How is Trudeau, as a Liberal, supposed to intervene so directly in the economy as to shut down the tarsands without ceasing to be a Liberal? Possibly Mr, McKibben has forgotten that, or that an American “liberal” is a somewhat different creature from a Canadian “liberal”. Canadian liberals are still beholden to the principle of “the pursuit of rational self-interest” as the defining universal feature of the Open Society and a sure guide to the good life (but then, so are most conservatives for that matter, just as enamoured of “free market” liberalism. Liberals, conservatives, socialists all have their own “identity crisis”).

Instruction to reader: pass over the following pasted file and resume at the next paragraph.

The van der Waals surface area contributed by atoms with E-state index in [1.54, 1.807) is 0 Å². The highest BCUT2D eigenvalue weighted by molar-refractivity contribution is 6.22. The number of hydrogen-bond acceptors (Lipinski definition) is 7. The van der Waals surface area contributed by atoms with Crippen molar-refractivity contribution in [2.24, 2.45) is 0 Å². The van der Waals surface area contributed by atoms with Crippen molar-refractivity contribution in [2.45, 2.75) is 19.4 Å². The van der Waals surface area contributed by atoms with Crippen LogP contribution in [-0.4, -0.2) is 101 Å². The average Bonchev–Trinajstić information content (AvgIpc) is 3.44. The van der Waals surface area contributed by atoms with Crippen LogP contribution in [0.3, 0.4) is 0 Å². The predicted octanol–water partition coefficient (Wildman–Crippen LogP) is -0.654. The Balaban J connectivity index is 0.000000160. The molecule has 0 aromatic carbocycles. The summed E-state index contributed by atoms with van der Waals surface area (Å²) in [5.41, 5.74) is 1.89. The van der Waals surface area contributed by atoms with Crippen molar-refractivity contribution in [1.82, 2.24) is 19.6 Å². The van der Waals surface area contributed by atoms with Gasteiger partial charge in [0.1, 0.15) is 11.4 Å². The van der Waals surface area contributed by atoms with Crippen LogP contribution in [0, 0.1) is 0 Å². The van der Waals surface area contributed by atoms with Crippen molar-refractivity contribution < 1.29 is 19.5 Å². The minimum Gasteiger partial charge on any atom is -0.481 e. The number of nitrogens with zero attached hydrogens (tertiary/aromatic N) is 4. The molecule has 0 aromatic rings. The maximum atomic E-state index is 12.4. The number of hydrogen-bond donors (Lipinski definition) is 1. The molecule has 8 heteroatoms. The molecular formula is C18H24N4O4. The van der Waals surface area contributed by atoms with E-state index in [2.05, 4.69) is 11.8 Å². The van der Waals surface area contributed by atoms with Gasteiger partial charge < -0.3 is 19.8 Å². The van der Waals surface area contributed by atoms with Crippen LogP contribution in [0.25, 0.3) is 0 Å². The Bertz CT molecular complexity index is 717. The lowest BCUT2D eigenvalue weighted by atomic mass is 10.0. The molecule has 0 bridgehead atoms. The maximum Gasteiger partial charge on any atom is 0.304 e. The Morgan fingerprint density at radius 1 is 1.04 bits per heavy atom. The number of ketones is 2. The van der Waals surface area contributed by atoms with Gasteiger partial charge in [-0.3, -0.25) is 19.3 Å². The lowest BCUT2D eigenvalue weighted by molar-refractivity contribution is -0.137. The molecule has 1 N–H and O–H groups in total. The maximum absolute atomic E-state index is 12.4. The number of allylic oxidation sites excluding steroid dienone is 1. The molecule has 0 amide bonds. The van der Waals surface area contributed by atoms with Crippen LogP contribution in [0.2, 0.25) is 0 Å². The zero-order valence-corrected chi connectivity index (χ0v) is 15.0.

It’s the Socialists, floundering as they are for the most part, that have noted there is a problem with the meanings of “rational” and “self” these days, which neither the liberal nor the conservative have really taken much note of at all. That’s not just because the Socialists have faced so many disappointments and disillusionments, but also because, of course, Socialists think in social terms, unlike liberals and conservatives who think in terms of the individual or the family respectively as the core political units of society. “Family values” (conservatism), “Individual rights” (liberalism), “social licence” (socialism), or “nature’s order” (environmentalism) pretty much define the ideological and value orientations of the present. All are necessary, yet all, in their hyper-partisan exaggeration, reveal that same “compartmentalisation” or “sectoralisation” of the consciousness structure of modern man that Gebser sees as symptomatic of its decoherence and disintegration. To a certain extent, liberalism, conservatism, socialism, and environmentalism, considered as “moods” moreso than ideologies, are the contemporary forms of Blake’s “four Zoas” of the disintegrate or divided consciousness of Modern Man.